Chapter 5
Making Decisions

1. Planning decision making logic
2. Make decisions with the if and if...else structures
3. Use multiple statements in an if or if...else structure
4. Nest if and if…else statements
5. Use And and Or operators
6. Use the switch statement
7. Use the Conditional and Not operators
8. Operator precedence.

1. Planning decision making logic
Pseudocode requires that you write down the steps needed to accomplish a task.
a. A flow chart is similar to pseudocode but a graphic representation.
b. Every computer decision results in a Boolean value - t or f.  And or not
c.
In sequence structure, one step follows another unconditionally.
d. In decision structure, alternative courses of action are chosen based on a Boolean value.

2. The if and if...else Structures
a. The condition must appear within parentheses.
b. One way selection 

if(quizScore==10)
     System.out.println("The score is perfect");      //(single alternative)


c. Two way selection 

if(quizScore==10
     System.out.println("the score is perfect');      //(dual alternative)  
else
     System.out.println("the score is not perfect):


d. You can use the relational operators to compare the values of primitive data types, but cannot use <,>,<=, or >= to compare objects. The equal == or != (not equal) can be used with objects but it references only the object’s memory address not it values. == only yields true for two objects when they refer to the same object in memory, not when they are different objects with the same value.

3.  Using Multiple  Statements in an if or if else structure

if(hoursWorked>Full_Week)
{                                      //nothing will execute if hoursWorked is less than Full_Week
     regularPay=Full_Week * rate;
     overtimePay=(hoursWorked-FULL_Week) * OT_RATE * rate:
}


a. Correct blocking is crucial to achieving valid output in if statements.  It is perfectly legal to place curly braces around a single statement.
b. Remember any variable you declare in a block is local to that block.

4. Nesting if and if ...else statements  
When you put an if statement inside of another if, it is “nested.”

a. Nested if example:

if(itemsSols>=MIN_ITEMS)
    if(totalValue>= MIN_VALUE)
        bonus=SALES_BONUS;       //notice the semi-colon is at the end of the nested statement. This series does not deal with the else clause>

b. Nested if…else example:

if (itemsSold>= MIN_ITEMS)
     if(totalValue>=MIN_VALUE)
          bonus=LARGE_BONUS;
     else
          bonus=MEDIUM_BONUS:    //pay close attention to else statements so that they are nested correctly.                                         
else
bonus=SMALL_BONUS


5. Using Logical And and Or operators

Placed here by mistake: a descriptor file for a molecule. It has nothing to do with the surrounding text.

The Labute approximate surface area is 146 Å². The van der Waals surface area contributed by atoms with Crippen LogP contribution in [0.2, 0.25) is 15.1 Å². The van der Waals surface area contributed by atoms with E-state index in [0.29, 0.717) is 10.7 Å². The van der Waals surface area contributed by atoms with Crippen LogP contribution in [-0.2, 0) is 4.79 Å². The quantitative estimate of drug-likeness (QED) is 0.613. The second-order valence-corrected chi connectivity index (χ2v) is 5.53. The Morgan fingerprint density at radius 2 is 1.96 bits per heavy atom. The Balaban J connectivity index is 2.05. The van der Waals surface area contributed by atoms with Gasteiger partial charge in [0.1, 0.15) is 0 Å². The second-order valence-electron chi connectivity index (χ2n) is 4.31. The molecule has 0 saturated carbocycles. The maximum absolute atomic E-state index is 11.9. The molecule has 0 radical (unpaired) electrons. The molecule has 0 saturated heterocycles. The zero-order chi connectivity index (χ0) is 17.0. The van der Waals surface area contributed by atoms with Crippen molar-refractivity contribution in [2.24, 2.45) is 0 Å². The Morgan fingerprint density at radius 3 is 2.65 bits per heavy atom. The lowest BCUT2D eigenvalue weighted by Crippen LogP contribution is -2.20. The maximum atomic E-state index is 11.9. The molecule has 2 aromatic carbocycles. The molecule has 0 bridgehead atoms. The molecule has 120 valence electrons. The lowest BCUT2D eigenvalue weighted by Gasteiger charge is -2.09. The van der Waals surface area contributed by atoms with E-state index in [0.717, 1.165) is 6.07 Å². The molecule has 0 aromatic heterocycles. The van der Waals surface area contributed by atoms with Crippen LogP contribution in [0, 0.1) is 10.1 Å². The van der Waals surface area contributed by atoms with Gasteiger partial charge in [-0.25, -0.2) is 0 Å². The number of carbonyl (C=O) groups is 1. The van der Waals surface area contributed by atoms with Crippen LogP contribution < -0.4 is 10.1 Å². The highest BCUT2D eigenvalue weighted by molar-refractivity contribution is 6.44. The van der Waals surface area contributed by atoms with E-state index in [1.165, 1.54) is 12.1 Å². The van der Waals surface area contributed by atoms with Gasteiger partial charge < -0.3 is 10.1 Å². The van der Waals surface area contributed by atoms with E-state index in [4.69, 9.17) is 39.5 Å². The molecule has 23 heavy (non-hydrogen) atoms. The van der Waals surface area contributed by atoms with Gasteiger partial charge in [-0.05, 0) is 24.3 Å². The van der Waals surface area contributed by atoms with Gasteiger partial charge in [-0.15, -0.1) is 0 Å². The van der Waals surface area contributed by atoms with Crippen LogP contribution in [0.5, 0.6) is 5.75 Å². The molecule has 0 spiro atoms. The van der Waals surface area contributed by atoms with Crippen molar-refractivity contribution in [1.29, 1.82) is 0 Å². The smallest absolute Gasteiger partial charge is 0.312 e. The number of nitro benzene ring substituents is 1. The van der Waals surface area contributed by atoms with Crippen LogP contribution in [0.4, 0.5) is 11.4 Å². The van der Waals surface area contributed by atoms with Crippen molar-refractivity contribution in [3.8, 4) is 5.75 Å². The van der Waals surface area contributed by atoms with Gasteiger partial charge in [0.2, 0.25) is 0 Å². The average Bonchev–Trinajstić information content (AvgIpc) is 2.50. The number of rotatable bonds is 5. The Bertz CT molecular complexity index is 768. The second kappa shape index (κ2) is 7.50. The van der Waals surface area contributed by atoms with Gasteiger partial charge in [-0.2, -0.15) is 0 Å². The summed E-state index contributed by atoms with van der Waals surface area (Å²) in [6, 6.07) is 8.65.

&& is an operator. When using && a complete Boolean expression is needed on each side.
a. Short-circuit evaluation determines whether both side are true.
b. Both must be true in order for the following statement to execute:

if((saleAmount>1000) && (saleAmount<5000)) 

c. || is the or operator.
d. If the first test is false then the second one will be evaluated.

if(selection =='A' || selection =='a') 

e. A range check is a series of statements that determines a set of ranges within which a value falls.

6. Using the switch statement is useful when you need to test a single variable against a series of exact integer (int,byte,short), character, or string values.
a. Switch starts the structure and is followed immediately by a test expression enclosed in parentheses.
b. Case is followed by one of the possible values for the test expression and a semicolon.
c. Break optionally terminates a switch structure at the end of each case.
d. Default optionally is used prior to any action that should occur if the test variable does not match a case.
e. Switch example:

int year
switch(year)
{
    case 1:
        System.out.println("Freshman");
        break;
    case 2:                               //if you leave out the break statement and the programs finds a match,
                                          //all the statements in the switch statement

        System.out.println("Sophomore");  //will be executed from that point forward.
        break;  //The break bypasses the rest of the switch structure and execution continues
                //with any statement after the closing burly brace of the switch.
    case 3:     //Code does not have to be written for each case value.
        System.out.println("Junior");
        break;
    case 4:
        System.out.println("Senior");
        break;
    default:
        System.out.println("Invalid year");
}

f. It is most efficient to list the most common case first, instead of the case with the lowest value. Switch will execute only the true case or default if the break statement is included.
g. The ability to test strings is new in this version of JAVA.
h. The same results from switch can be achieved by using nested if statements.

7. Using the Conditional and Not operators.
The conditional operator is a ternary operator - one that needs three operands
a. Testexpression ? trueResult :  falseResult;     smallNum=(a<b) ? a:b;
b. An advantage to using the conditional operator is the conciseness of the statement.
c. Using the not operator.  Use ! to negate the results of any Boolean expression. Any expression that evaluates as true becomes false when preceded by the not operator, and any false statement becomes true if preceded by the ! operator.

8. Operator Precedence: in JAVA.

Precedence

Operator

Symbol

Highest

Not

!

 

Multiplication, division, modulus

*/%

 

Addition, subtraction

+-

 

Relational

><>=<=

 

Equality

== !=

 

Logical AND

&&

 

Logical Or

||

 

Conditional

?:

Lowest

Assignment

=

d. Remember the () is used to override precedence. Additionally, parentheses can be helpful in making your program more understandable.

Description: flow chart decision
False= stay home                       true= goto 1st grade.
     

  false   ◊  true